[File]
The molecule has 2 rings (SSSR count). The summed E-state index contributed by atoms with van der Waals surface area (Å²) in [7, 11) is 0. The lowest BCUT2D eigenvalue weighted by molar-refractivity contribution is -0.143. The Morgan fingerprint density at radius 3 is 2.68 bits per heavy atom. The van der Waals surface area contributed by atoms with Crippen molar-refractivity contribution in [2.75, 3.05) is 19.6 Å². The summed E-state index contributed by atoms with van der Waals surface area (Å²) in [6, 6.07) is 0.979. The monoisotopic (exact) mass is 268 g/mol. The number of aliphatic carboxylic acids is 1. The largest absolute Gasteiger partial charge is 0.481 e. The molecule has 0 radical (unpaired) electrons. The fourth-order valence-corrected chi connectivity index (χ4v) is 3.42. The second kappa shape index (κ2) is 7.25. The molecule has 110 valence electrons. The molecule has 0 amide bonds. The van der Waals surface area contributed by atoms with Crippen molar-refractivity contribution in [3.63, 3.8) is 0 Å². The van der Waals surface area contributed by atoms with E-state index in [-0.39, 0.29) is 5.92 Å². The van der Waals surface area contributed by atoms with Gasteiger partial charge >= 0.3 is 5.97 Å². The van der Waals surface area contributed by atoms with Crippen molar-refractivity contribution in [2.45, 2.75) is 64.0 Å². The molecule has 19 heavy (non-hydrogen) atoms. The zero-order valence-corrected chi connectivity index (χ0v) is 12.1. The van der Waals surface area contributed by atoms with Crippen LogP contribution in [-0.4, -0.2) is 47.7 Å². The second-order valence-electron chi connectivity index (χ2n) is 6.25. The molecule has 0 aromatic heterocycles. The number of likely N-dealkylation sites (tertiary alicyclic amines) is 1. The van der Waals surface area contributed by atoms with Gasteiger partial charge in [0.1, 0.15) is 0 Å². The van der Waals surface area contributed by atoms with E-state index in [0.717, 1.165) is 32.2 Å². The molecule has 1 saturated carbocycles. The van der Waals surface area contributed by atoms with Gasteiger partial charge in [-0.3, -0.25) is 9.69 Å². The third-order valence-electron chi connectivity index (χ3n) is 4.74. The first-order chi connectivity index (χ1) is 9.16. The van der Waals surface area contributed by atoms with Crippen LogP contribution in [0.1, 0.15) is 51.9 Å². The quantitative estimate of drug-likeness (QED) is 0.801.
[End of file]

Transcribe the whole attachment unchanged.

The molecule has 2 rings (SSSR count). The summed E-state index contributed by atoms with van der Waals surface area (Å²) in [7, 11) is 0. The lowest BCUT2D eigenvalue weighted by molar-refractivity contribution is -0.143. The Morgan fingerprint density at radius 3 is 2.68 bits per heavy atom. The van der Waals surface area contributed by atoms with Crippen molar-refractivity contribution in [2.75, 3.05) is 19.6 Å². The summed E-state index contributed by atoms with van der Waals surface area (Å²) in [6, 6.07) is 0.979. The monoisotopic (exact) mass is 268 g/mol. The number of aliphatic carboxylic acids is 1. The largest absolute Gasteiger partial charge is 0.481 e. The molecule has 0 radical (unpaired) electrons. The fourth-order valence-corrected chi connectivity index (χ4v) is 3.42. The second kappa shape index (κ2) is 7.25. The molecule has 110 valence electrons. The molecule has 0 amide bonds. The van der Waals surface area contributed by atoms with Crippen molar-refractivity contribution in [3.63, 3.8) is 0 Å². The van der Waals surface area contributed by atoms with E-state index in [-0.39, 0.29) is 5.92 Å². The van der Waals surface area contributed by atoms with Gasteiger partial charge >= 0.3 is 5.97 Å². The van der Waals surface area contributed by atoms with Crippen molar-refractivity contribution in [2.45, 2.75) is 64.0 Å². The molecule has 19 heavy (non-hydrogen) atoms. The zero-order valence-corrected chi connectivity index (χ0v) is 12.1. The van der Waals surface area contributed by atoms with Crippen LogP contribution in [-0.4, -0.2) is 47.7 Å². The second-order valence-electron chi connectivity index (χ2n) is 6.25. The molecule has 0 aromatic heterocycles. The number of likely N-dealkylation sites (tertiary alicyclic amines) is 1. The van der Waals surface area contributed by atoms with Gasteiger partial charge in [0.1, 0.15) is 0 Å². The van der Waals surface area contributed by atoms with E-state index in [0.717, 1.165) is 32.2 Å². The molecule has 1 saturated carbocycles. The van der Waals surface area contributed by atoms with Gasteiger partial charge in [-0.3, -0.25) is 9.69 Å². The third-order valence-electron chi connectivity index (χ3n) is 4.74. The first-order chi connectivity index (χ1) is 9.16. The van der Waals surface area contributed by atoms with Crippen LogP contribution in [0.1, 0.15) is 51.9 Å². The quantitative estimate of drug-likeness (QED) is 0.801.